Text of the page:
Michael managed to speak. "His body temperature . . . ?"
"Thats a cause of concern," the doctor said. "That will have to show improvement."
Michael did not look at him.
"We can treat this," the doctor said. "We see it here. Theres hope."
"Thank you," Michael said. Above all, he did not want to see the boy. That fair vision and he kept repelling it. He was afraid to watch Paul die, though surely even in death he would be beautiful.
"Wed like you to talk to . . . to your wife," the doctor said. "Were sure she has a fracture and she wont go to x-ray." He hesitated for a moment and went off down the corridor.
At MacIvor the passageways had the form of an X. As the doctor walked off down one bar of the pattern, Michael saw what appeared to be his wife at the end of the other. She was in a wheelchair. The nurse followed him as he walked toward her.
"She wont go to x-ray," the nurse complained. "Her legs been splinted and shes had pain medication and we have a bed ready for her but she wont rest. She wont let the medication do its thing."
Kristin, huge-eyed and white as chalk, wheeled herself in their direction. But when Michael came up, the nurse in tow, she looked through him. There was an open Bible on her lap.
The nurse went to take the handles of Kristins wheelchair. Michael stepped in and took them himself. Do its thing? He had trouble turning the wheelchair around. The rear wheels refused to straighten out. Do their thing. He pushed his wife toward the wall. Her splinted right leg extended straight out and when its foot touched the wall, she uttered a soft cry. Tears ran down her face.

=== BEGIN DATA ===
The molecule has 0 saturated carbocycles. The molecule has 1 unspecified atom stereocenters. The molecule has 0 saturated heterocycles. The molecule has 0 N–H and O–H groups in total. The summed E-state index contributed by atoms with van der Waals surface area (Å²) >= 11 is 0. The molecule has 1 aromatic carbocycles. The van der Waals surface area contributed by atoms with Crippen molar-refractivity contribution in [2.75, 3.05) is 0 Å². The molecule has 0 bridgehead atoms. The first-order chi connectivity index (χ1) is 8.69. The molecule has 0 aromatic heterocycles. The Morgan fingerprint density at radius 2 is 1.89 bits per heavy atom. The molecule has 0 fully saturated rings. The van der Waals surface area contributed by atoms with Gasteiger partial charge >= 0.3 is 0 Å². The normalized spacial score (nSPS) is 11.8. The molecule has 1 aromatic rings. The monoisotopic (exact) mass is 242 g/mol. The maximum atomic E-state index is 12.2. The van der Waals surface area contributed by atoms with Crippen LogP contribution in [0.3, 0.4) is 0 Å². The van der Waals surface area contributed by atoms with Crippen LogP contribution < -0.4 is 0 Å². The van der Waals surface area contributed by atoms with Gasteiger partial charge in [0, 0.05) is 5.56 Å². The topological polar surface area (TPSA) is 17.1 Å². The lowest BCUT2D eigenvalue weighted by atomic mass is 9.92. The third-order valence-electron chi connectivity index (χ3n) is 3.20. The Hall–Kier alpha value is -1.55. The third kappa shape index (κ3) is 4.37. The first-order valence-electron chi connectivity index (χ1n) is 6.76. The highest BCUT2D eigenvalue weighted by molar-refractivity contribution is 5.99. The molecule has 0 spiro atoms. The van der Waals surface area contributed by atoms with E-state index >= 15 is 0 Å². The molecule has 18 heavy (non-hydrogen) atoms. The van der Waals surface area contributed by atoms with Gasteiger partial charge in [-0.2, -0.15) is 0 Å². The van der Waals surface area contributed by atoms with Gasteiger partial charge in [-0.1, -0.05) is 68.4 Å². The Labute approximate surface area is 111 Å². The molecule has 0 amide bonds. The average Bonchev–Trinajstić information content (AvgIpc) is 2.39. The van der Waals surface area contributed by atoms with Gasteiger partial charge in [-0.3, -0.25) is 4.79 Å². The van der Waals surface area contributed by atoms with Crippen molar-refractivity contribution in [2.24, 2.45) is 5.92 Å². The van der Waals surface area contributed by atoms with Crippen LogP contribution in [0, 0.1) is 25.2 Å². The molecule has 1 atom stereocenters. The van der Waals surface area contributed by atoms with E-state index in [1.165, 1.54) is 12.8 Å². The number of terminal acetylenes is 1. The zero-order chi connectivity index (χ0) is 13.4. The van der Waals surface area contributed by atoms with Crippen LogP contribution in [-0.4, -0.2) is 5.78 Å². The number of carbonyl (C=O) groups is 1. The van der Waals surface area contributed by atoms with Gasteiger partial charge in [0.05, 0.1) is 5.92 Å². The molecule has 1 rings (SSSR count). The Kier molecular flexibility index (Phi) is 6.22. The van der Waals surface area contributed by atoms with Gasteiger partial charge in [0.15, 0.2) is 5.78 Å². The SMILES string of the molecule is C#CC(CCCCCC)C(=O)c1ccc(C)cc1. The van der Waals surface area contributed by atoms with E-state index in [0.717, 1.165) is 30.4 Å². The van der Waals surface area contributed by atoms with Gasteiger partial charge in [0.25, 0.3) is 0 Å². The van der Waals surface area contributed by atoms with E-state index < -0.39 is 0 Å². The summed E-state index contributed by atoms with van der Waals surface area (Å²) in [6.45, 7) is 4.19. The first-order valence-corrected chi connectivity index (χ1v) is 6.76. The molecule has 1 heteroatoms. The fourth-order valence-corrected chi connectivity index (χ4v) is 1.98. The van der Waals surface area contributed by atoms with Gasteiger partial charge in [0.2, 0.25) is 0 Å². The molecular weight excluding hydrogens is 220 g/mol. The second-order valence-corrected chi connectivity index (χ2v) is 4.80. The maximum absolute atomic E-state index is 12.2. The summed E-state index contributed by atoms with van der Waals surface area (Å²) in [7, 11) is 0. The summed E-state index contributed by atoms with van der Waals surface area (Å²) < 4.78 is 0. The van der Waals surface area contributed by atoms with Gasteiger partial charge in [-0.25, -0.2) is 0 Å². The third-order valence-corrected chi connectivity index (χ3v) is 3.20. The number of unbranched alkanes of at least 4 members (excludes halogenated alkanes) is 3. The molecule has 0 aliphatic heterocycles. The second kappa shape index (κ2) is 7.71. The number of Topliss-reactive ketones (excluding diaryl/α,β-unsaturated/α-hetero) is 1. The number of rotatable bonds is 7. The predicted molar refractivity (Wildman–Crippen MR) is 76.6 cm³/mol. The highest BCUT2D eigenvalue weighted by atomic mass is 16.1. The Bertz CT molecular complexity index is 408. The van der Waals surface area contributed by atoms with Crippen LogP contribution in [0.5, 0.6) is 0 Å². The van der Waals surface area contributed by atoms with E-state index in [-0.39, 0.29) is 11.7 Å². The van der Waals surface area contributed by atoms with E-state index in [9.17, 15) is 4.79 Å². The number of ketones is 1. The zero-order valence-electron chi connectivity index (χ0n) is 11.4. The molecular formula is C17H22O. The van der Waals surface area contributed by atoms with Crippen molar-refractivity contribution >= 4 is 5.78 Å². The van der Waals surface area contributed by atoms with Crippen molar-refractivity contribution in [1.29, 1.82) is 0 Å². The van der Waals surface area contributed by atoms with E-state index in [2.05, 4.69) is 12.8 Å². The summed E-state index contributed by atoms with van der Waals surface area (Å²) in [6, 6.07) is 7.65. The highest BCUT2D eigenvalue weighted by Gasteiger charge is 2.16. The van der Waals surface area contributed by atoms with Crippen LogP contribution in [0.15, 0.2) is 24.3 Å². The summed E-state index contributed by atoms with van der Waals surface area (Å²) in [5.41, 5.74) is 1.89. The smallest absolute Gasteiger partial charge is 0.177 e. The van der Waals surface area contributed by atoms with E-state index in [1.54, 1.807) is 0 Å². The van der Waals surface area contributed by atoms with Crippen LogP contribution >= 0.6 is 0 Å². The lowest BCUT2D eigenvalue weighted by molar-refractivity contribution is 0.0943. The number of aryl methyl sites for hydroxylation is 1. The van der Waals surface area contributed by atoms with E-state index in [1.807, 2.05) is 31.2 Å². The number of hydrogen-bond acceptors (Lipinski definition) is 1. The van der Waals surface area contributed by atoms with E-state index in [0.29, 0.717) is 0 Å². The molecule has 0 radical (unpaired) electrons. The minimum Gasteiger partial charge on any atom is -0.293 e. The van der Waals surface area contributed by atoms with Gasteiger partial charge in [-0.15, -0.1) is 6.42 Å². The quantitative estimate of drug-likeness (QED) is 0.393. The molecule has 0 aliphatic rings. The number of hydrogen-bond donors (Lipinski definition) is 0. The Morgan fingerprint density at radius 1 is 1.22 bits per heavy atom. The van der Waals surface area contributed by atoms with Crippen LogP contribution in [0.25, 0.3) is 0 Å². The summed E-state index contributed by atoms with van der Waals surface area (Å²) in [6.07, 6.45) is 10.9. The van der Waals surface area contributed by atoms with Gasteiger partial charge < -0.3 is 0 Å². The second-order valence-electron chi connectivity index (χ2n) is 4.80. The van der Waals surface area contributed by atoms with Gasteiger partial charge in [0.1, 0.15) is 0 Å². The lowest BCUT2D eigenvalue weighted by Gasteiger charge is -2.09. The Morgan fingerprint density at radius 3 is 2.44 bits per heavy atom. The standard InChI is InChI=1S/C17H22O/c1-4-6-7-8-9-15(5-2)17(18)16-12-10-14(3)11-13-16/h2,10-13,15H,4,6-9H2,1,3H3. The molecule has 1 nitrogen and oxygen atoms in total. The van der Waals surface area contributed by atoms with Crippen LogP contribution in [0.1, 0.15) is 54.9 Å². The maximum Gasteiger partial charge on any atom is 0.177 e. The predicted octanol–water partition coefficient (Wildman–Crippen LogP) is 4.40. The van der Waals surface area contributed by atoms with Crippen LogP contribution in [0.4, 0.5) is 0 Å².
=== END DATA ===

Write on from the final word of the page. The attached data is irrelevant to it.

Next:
"Theres a little trick to it," said the nurse. She made a sound that was not quite a laugh. "Let me."
Michael ignored her. The wheelchair resisted his trembling pressure. Oh goddam shit.
"Take me in to him," Kristin said.
"Better not," the nurse said, to Michaels relief.
If he could see himself, futilely trying to ambulate his wife on wheels, Michael thought, it would be funny. But hospitals never had mirrors. There was a discovery. In the place of undoings, where things came apart, your children changed to cadavers, you spun your wife in wheelies, no mirrors. The joke was on you but you did not have to watch yourself.
When they were in the room she said, "I fell carrying him. He was by the garden fence I fell in the snow." He could picture her carrying Paul up from the garden, tripping, slipping, stumbling. He took her icy hand but she withdrew it. "He was so cold."
"Lie down," he said. "Can you?"
"No, it hurts."
He stood and rang for the nurse.
Kristin took up the Bible as though she were entranced and began to read aloud.
"Be merciful unto me, O God, be merciful unto me: for my soul trusteth in thee: yea, in the shadow of thy wings will I make my refuge."
Closing his eyes, he tried to hold on to the words. Listening to her read in her mothers strange featureless tone, he could imagine Luthers Bible the way her mother out on the plains must have heard it from her own parents. A psalm for fools in the snow. Really expecting nothing but cold and death in the shadow of those wings. Odins raven.
"Until these calamities be overpast, I will cry unto God most high."
Michael sat listening, despising the leaden resignation of his wifes prayer, its acceptance, surrender.
"My soul is among lions," she read, "and I lie even among them that are set on fire."
His impulse was flight. He sat there burning until the nurse came in. For some reason, she looked merry, confidential.
Kenn Nesbitt is new Children's Poet Laureate(Jun 12 2013) Kenn Nesbitt has been named the new Children's Poet Laureate: Consultant in Children's Poetry to the Poetry Foundation, which noted that the two-year position...